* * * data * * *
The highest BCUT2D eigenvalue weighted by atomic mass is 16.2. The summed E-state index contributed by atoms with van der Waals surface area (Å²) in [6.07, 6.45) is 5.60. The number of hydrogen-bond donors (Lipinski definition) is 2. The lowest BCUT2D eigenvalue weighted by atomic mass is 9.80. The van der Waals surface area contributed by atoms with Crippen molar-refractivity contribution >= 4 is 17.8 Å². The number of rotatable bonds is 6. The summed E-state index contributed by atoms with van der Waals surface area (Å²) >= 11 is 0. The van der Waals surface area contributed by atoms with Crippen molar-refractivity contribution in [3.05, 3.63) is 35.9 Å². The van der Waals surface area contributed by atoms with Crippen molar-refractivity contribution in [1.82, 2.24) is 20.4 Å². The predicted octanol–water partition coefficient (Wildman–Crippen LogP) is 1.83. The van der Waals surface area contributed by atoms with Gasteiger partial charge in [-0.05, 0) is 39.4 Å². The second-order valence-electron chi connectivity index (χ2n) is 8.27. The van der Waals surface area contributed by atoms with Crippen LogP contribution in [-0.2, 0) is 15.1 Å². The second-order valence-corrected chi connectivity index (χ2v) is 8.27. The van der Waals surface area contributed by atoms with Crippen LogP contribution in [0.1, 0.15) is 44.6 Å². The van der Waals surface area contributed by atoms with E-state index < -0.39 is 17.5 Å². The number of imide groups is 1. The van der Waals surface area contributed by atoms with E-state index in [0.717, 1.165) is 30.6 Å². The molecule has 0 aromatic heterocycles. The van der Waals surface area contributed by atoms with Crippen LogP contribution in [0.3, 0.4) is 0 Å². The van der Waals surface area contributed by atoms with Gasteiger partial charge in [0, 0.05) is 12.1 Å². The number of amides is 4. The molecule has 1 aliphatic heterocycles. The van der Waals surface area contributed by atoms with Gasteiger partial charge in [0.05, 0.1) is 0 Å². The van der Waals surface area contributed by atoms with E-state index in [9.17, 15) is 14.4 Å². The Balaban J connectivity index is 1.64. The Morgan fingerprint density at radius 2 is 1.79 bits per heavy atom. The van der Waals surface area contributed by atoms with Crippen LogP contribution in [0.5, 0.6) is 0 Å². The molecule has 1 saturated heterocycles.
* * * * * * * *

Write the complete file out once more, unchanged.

The highest BCUT2D eigenvalue weighted by atomic mass is 16.2. The summed E-state index contributed by atoms with van der Waals surface area (Å²) in [6.07, 6.45) is 5.60. The number of hydrogen-bond donors (Lipinski definition) is 2. The lowest BCUT2D eigenvalue weighted by atomic mass is 9.80. The van der Waals surface area contributed by atoms with Crippen molar-refractivity contribution >= 4 is 17.8 Å². The number of rotatable bonds is 6. The summed E-state index contributed by atoms with van der Waals surface area (Å²) >= 11 is 0. The van der Waals surface area contributed by atoms with Crippen molar-refractivity contribution in [3.05, 3.63) is 35.9 Å². The van der Waals surface area contributed by atoms with Crippen molar-refractivity contribution in [1.82, 2.24) is 20.4 Å². The predicted octanol–water partition coefficient (Wildman–Crippen LogP) is 1.83. The van der Waals surface area contributed by atoms with Gasteiger partial charge in [-0.05, 0) is 39.4 Å². The second-order valence-electron chi connectivity index (χ2n) is 8.27. The van der Waals surface area contributed by atoms with Crippen LogP contribution in [-0.2, 0) is 15.1 Å². The second-order valence-corrected chi connectivity index (χ2v) is 8.27. The van der Waals surface area contributed by atoms with Crippen LogP contribution in [0.1, 0.15) is 44.6 Å². The van der Waals surface area contributed by atoms with E-state index < -0.39 is 17.5 Å². The number of imide groups is 1. The van der Waals surface area contributed by atoms with E-state index in [0.717, 1.165) is 30.6 Å². The molecule has 0 aromatic heterocycles. The van der Waals surface area contributed by atoms with Crippen LogP contribution in [0.3, 0.4) is 0 Å². The van der Waals surface area contributed by atoms with Gasteiger partial charge in [0, 0.05) is 12.1 Å². The number of amides is 4. The molecule has 1 aliphatic heterocycles. The van der Waals surface area contributed by atoms with Gasteiger partial charge in [0.05, 0.1) is 0 Å². The van der Waals surface area contributed by atoms with E-state index in [9.17, 15) is 14.4 Å². The Balaban J connectivity index is 1.64. The Morgan fingerprint density at radius 2 is 1.79 bits per heavy atom. The van der Waals surface area contributed by atoms with Crippen LogP contribution in [0.5, 0.6) is 0 Å². The molecule has 1 saturated heterocycles.